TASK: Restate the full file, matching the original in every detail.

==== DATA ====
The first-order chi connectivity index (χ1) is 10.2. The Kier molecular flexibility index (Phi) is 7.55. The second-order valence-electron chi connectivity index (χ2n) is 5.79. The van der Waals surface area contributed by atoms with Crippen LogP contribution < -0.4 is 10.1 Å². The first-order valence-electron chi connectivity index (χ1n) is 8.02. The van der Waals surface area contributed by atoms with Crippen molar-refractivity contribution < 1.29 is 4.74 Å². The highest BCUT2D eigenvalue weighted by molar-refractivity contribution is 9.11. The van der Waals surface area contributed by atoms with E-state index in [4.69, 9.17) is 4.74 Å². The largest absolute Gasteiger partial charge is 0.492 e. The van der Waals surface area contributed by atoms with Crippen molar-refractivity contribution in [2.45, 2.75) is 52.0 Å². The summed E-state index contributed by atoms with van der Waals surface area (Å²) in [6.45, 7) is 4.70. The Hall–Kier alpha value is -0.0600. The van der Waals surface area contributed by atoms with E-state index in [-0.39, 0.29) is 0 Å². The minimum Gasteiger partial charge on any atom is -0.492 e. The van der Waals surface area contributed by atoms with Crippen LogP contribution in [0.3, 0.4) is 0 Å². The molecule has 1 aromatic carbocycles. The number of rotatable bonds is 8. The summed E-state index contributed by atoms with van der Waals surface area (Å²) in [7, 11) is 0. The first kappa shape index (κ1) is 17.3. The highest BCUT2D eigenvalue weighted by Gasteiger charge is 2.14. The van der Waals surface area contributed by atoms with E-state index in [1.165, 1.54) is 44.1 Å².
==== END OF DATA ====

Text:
The first-order chi connectivity index (χ1) is 10.2. The Kier molecular flexibility index (Phi) is 7.55. The second-order valence-electron chi connectivity index (χ2n) is 5.79. The van der Waals surface area contributed by atoms with Crippen LogP contribution < -0.4 is 10.1 Å². The first-order valence-electron chi connectivity index (χ1n) is 8.02. The van der Waals surface area contributed by atoms with Crippen molar-refractivity contribution < 1.29 is 4.74 Å². The highest BCUT2D eigenvalue weighted by molar-refractivity contribution is 9.11. The van der Waals surface area contributed by atoms with E-state index in [4.69, 9.17) is 4.74 Å². The largest absolute Gasteiger partial charge is 0.492 e. The van der Waals surface area contributed by atoms with Crippen molar-refractivity contribution in [2.45, 2.75) is 52.0 Å². The summed E-state index contributed by atoms with van der Waals surface area (Å²) in [6.45, 7) is 4.70. The Hall–Kier alpha value is -0.0600. The van der Waals surface area contributed by atoms with E-state index in [-0.39, 0.29) is 0 Å². The minimum Gasteiger partial charge on any atom is -0.492 e. The van der Waals surface area contributed by atoms with Crippen LogP contribution in [0.3, 0.4) is 0 Å². The molecule has 1 aromatic carbocycles. The number of rotatable bonds is 8. The summed E-state index contributed by atoms with van der Waals surface area (Å²) in [7, 11) is 0. The first kappa shape index (κ1) is 17.3. The highest BCUT2D eigenvalue weighted by Gasteiger charge is 2.14. The van der Waals surface area contributed by atoms with E-state index in [1.165, 1.54) is 44.1 Å².